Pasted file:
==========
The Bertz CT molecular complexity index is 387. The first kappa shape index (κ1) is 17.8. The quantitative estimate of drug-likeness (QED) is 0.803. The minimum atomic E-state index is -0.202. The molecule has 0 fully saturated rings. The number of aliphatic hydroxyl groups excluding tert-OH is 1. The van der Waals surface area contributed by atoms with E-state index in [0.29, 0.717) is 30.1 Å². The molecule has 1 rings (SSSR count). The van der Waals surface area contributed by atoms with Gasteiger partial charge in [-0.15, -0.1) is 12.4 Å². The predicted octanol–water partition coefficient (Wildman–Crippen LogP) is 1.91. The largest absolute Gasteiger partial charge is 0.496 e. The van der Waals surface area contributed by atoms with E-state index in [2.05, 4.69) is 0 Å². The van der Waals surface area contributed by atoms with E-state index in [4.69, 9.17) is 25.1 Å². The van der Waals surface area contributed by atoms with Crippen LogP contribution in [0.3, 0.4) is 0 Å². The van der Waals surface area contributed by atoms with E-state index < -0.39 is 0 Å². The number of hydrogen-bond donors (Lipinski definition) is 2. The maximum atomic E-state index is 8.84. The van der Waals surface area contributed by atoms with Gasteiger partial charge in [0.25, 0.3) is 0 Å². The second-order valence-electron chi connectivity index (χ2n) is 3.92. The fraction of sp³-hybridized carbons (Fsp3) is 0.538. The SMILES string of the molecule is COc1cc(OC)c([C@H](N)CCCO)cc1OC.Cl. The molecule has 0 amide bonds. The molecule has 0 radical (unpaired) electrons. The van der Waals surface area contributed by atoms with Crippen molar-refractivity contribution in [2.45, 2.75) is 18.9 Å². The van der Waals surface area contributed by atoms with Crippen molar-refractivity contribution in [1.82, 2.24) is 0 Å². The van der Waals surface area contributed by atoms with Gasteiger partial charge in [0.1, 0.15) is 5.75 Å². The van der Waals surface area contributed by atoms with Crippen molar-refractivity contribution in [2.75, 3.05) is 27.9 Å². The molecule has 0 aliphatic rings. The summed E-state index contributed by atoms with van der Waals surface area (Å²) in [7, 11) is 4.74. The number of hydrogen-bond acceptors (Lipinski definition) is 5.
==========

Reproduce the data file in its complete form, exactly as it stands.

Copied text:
The Bertz CT molecular complexity index is 387. The first kappa shape index (κ1) is 17.8. The quantitative estimate of drug-likeness (QED) is 0.803. The minimum atomic E-state index is -0.202. The molecule has 0 fully saturated rings. The number of aliphatic hydroxyl groups excluding tert-OH is 1. The van der Waals surface area contributed by atoms with E-state index in [0.29, 0.717) is 30.1 Å². The molecule has 1 rings (SSSR count). The van der Waals surface area contributed by atoms with Gasteiger partial charge in [-0.15, -0.1) is 12.4 Å². The predicted octanol–water partition coefficient (Wildman–Crippen LogP) is 1.91. The largest absolute Gasteiger partial charge is 0.496 e. The van der Waals surface area contributed by atoms with E-state index in [2.05, 4.69) is 0 Å². The van der Waals surface area contributed by atoms with E-state index in [4.69, 9.17) is 25.1 Å². The van der Waals surface area contributed by atoms with Crippen LogP contribution in [0.3, 0.4) is 0 Å². The van der Waals surface area contributed by atoms with E-state index < -0.39 is 0 Å². The number of hydrogen-bond donors (Lipinski definition) is 2. The maximum atomic E-state index is 8.84. The van der Waals surface area contributed by atoms with Gasteiger partial charge in [0.25, 0.3) is 0 Å². The second-order valence-electron chi connectivity index (χ2n) is 3.92. The fraction of sp³-hybridized carbons (Fsp3) is 0.538. The SMILES string of the molecule is COc1cc(OC)c([C@H](N)CCCO)cc1OC.Cl. The molecule has 0 amide bonds. The molecule has 0 radical (unpaired) electrons. The van der Waals surface area contributed by atoms with Crippen molar-refractivity contribution in [2.45, 2.75) is 18.9 Å². The van der Waals surface area contributed by atoms with Crippen molar-refractivity contribution in [1.82, 2.24) is 0 Å². The van der Waals surface area contributed by atoms with Gasteiger partial charge in [0.1, 0.15) is 5.75 Å². The van der Waals surface area contributed by atoms with Crippen molar-refractivity contribution in [2.75, 3.05) is 27.9 Å². The molecule has 0 aliphatic rings. The summed E-state index contributed by atoms with van der Waals surface area (Å²) in [7, 11) is 4.74. The number of hydrogen-bond acceptors (Lipinski definition) is 5.